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Ahead of the Bell: Senate's Mortgage Fix

The Senate could begin debating Tuesday another round of remedies for homeowners caught in the worsening housing crisis.
/ Source: The Associated Press

The Senate could begin debating Tuesday another round of remedies for homeowners caught in the worsening housing crisis.

Senators may vote this week on a package of legislative proposals, designed by Democrats, that includes easing bankruptcy rules and boosting funds for foreclosure-prevention counseling.

The proposed revision to the U.S. bankruptcy code would allow judges to cut interest rates and reduce what's owed on troubled borrowers' mortgages. At stake are potentially millions of dollars of profits for mortgage lenders, which have been lobbying against the measure. Their opposition is echoed by many Republican lawmakers.

Consumer advocates, meanwhile, are pushing senators to approve the change.

Currently, lenders can foreclose against a homeowner in default on a primary residence 90 days after a bankruptcy filing, and judges have no authority to order changes in mortgage terms.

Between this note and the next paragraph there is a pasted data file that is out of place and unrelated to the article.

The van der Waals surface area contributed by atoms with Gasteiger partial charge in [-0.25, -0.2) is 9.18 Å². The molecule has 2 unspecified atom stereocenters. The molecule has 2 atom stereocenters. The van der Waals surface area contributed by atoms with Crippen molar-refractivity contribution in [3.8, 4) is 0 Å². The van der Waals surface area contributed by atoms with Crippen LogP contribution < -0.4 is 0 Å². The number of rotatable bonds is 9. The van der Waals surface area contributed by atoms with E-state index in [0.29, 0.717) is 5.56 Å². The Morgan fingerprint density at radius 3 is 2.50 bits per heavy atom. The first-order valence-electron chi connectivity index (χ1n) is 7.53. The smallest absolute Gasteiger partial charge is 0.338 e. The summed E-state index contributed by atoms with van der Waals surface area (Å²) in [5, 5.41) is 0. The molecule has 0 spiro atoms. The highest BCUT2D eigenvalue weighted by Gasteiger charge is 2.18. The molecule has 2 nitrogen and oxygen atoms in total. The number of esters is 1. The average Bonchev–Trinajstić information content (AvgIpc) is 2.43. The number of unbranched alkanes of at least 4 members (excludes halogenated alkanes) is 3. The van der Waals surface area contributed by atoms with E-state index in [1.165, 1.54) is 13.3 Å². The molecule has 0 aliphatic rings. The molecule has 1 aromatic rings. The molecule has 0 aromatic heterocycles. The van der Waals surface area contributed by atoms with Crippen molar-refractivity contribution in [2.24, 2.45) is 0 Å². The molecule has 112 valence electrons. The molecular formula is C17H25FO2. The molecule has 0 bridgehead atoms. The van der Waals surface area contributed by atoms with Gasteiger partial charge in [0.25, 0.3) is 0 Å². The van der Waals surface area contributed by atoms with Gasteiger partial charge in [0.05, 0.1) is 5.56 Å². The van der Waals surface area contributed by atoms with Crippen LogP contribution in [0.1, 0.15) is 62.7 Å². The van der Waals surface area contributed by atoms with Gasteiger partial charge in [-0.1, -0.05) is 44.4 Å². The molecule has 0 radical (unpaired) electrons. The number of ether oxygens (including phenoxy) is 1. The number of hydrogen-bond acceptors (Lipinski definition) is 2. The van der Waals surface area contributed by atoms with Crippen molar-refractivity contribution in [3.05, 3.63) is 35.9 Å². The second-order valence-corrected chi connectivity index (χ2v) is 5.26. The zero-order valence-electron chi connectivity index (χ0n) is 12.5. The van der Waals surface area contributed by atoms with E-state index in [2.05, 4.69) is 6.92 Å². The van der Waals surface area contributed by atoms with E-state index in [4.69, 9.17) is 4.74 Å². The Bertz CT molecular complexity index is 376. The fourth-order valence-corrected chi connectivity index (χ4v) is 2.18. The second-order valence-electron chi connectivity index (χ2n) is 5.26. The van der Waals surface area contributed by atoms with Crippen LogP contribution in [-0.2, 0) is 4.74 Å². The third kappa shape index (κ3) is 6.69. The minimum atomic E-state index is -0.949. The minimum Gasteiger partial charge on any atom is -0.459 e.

The Mortgage Bankers Association has said the proposal would hurt more borrowers in the long run by requiring "higher interest rates and larger down payments to offset the risk" of bankruptcy court intervention for some homeowners.

The measure is expected to face tougher resistance than the recently approved economic stimulus package, which narrowly touched on the mortgage crisis. Democratic backers consider the new legislation a way to make up for shortcomings in the Bush administration plan to freeze interest rates on a relatively small percentage of loans made to high-risk borrowers.

Monday brought more evidence of the housing sector's ills. The National Association of Realtors reported that sales of existing homes fell to the lowest level in nearly a decade in January while the median price for a home dropped for the fifth straight month.

"Today's dismal housing news reinforces the need for congressional Republicans to join Democrats to address the bulls-eye of our economic troubles by passing a housing recovery package this week," said Sen. Charles Schumer, D-N.Y. "The housing crisis has mushroomed in part due to Washington's inaction, and declining home values cut to the very heart of families' sense of financial security and our economy's overall health."

Also included in the Senate package is a measure mandating $200 million for foreclosure-prevention counseling services _ a near doubling of funds already committed by Congress _ and an allowance for states to issue more tax-exempt bonds so that housing agencies could help homeowners refinance high-cost mortgages.